Demand declines force hotel shuttle service changes
A decrease in demand, revenue and staffing capacities has led some hotels to rethink shuttle services, which has included reducing hours of operation and enhancing sanitation.
REPORT FROM THE U.S.—Some hotel guests are still requesting the use of shuttles. But with limited staffing capacities and lower occupancies at some properties, the operation of this traditional service looks a little different than it did nine months ago.
Scarlet Weiss, director of sales and marketing at the Sheraton Suites Orlando Airport in Orlando, Florida, said her property operated a 24-hour shuttle service before the pandemic.
“But due to the decrease in demand for the service, occupancy in the hotel and staffing capacities, we dropped this down to running the service from 7:00 a.m. to 11:00 p.m.,” Weiss said in an email interview.
Additionally, the Sheraton Suites Orlando Airport can only take five passengers at a time to ensure proper social distancing, whereas before the pandemic it was able to accommodate 10.
Steven Reed, GM of the DoubleTree Suites by Hilton Tucson Airport, part of Focus Hospitality Management’s portfolio, said when considering cost-cutting measures, the shuttle service was one item that needed looked at head on.
“The hotels in our portfolio with shuttle services have gone through a decrease in operations. At one point, we did stop transportation at one of our properties; this stop was due to the major decline in occupancy and revenues coming into the property,” he said.
But because the DoubleTree Suites by Hilton Tucson Airport has a contract that requires it to offer that service, it had to keep it. Reed said guests are still requesting the service, too. And right now, the management staff are drivers of the shuttle, he said.
Prior to the pandemic, the DoubleTree Suites by Hilton Tucson Airport’s shuttle would take guests to places within a five-mile radius of the hotel. Now, it only transports guests to and from Tucson International Airport and the surrounding smaller/private airline companies, Reed said. Additionally, it only allows one person per row of seats at a time.
Reed said there’s a $12 charge each time the shuttle enters the gate of the airport’s paid parking area.
“If we’re only taking one person there and already have a lot less occupancy, we’re having to make up for it. We have to limit those services quite a bit (for the contracted company),” he said. “We were able to save some funds on vehicle insurance, fuel and the costs of entering the paid parking area.”
Thomas Fraher, GM of The Don CeSar in St. Pete Beach, Florida, managed by Pivot Hotels & Resorts, said in an email interview that there is no limit to how many people can ride the shuttle, which takes guests to and from The Don CeSar and its sister property Beach House Suites. But, generally, passengers are in groups of two to three, and with the layout of rows, Fraher said it can normally “safely accommodate two different ‘family’ groups.”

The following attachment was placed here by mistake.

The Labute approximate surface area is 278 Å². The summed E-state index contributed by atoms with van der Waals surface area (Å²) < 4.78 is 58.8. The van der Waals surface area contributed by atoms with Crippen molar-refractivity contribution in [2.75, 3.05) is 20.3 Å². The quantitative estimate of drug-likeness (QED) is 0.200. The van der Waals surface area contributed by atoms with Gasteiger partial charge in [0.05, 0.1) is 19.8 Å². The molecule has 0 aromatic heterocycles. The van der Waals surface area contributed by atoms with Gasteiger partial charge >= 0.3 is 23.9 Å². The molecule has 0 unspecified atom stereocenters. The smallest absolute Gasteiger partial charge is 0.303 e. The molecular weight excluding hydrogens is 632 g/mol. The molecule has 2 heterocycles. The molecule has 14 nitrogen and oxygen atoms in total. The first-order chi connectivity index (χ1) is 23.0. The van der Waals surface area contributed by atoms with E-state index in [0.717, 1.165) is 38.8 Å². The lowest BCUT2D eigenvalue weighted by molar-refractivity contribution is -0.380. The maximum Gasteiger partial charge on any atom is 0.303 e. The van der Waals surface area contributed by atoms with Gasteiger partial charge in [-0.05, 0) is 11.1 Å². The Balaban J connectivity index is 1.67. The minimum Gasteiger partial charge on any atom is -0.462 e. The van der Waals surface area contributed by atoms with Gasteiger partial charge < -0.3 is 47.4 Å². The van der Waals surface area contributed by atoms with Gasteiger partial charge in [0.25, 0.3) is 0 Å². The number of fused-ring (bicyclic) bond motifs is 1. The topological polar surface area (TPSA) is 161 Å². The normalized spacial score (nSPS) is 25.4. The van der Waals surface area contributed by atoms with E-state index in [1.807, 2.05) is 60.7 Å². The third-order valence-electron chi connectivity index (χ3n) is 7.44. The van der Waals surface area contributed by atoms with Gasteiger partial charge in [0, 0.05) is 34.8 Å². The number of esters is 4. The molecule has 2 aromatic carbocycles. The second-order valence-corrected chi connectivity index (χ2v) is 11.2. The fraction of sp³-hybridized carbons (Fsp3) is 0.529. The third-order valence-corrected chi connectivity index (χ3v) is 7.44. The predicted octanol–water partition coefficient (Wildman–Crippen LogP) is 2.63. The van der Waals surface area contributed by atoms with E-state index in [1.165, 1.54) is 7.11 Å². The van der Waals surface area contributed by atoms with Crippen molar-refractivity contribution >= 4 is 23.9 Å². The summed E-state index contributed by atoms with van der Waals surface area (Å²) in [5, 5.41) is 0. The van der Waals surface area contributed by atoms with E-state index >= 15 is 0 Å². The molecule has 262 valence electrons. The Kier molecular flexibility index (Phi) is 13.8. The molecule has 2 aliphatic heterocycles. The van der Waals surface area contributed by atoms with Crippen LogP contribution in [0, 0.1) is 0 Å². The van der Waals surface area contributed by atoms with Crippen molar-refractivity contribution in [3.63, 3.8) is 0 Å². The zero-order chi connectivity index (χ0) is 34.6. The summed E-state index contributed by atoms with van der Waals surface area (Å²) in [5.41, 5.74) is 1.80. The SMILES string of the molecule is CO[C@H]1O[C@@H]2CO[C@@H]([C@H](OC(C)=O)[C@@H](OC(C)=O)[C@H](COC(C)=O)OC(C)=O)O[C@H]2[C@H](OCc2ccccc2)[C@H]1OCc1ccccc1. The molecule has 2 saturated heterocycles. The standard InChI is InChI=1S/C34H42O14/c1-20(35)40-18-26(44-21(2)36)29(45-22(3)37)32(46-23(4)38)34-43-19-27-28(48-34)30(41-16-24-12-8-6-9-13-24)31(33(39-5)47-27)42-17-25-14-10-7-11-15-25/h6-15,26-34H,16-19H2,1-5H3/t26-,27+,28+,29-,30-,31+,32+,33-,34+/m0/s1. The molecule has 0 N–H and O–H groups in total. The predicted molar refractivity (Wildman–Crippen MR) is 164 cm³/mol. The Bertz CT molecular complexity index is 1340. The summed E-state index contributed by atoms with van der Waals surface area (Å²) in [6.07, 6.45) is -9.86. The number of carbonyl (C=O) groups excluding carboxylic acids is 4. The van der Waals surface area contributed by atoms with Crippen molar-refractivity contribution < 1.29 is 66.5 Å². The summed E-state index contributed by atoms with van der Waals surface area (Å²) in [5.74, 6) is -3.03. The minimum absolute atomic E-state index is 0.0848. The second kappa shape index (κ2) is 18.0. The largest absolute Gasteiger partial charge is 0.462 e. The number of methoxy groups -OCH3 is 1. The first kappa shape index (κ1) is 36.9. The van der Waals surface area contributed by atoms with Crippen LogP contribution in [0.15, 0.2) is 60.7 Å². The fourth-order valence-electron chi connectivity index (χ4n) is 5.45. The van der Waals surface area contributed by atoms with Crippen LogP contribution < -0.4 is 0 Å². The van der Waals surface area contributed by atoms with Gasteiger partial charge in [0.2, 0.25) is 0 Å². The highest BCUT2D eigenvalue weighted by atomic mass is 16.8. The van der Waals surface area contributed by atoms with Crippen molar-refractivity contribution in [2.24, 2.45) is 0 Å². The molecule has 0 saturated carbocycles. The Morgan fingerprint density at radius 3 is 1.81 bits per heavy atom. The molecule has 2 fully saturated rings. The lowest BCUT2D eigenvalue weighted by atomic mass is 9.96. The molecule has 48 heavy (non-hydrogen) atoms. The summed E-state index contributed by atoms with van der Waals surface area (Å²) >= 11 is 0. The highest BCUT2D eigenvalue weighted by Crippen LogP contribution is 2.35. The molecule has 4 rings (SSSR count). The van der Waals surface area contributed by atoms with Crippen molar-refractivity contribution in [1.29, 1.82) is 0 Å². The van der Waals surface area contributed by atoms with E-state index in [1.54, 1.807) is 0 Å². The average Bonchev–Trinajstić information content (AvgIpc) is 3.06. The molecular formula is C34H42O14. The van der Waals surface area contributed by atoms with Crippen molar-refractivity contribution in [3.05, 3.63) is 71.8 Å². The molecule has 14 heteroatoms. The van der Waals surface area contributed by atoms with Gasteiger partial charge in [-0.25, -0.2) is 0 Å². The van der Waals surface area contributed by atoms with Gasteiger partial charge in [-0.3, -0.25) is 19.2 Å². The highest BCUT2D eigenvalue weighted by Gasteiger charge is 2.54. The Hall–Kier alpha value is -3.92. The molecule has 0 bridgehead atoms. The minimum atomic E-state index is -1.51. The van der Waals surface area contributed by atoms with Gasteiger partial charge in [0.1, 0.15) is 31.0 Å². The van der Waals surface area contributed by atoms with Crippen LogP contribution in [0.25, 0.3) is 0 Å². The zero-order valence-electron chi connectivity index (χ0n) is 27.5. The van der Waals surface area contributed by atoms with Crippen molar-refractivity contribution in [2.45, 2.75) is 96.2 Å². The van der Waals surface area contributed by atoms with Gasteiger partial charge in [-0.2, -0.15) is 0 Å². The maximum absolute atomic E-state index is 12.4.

“However, all passengers are asked if they feel comfortable with the number of passengers boarding the shuttle,” he said.
Best practices for safety, sanitation and communication
Weiss said her property ensured that all staff was trained on both Marriott International’s and local county COVID-19 protocols, such as mask mandates for all guests and employees at every point of contact.
“We also implemented a sanitation process after each shuttle service run, which was added to the daily checklist of duties,” she said.
Weiss said it was a challenge to ensure the messaging of these changes was up to date on both its direct website as well as third-party sites.
“One method we found (that) was particularly effective was communicating the changes via the confirmation email. We also made sure we updated our own websites and third-party websites, as well as our social media channels,” she said. “We reached out directly to frequent top airline affiliated partners, accounts and repeat guests of the hotel to keep them updated on ongoing changes. We also found the Marriott International tools and resources a good source to stay current on cleaning protocols and best practice for transportation and messaging to guests.”
Reed said his property’s shuttle is sanitized with CDC-approved products in between runs.
“When we are performing a run where it involves both a drop-off and pick up, we do not allow entry into the vehicle until our staff has sanitized the vehicle once the departing guest has exited. Proper PPE is required during the transportation process for all guests and staff as well,” he said.
Reed said his property had to be completely open and transparent about its goals for keeping guests safe. Guests understand these changes, he said, and there has not been any backlash.
Fraher said his property requires the shuttle driver and its passengers to wear a mask, and hand sanitizer is available to guests on board as well.
Because its shuttle has automatic doors, that eliminates a guest and driver touchpoint. However, the driver still wipes down the van’s interior “several times a day,” he said.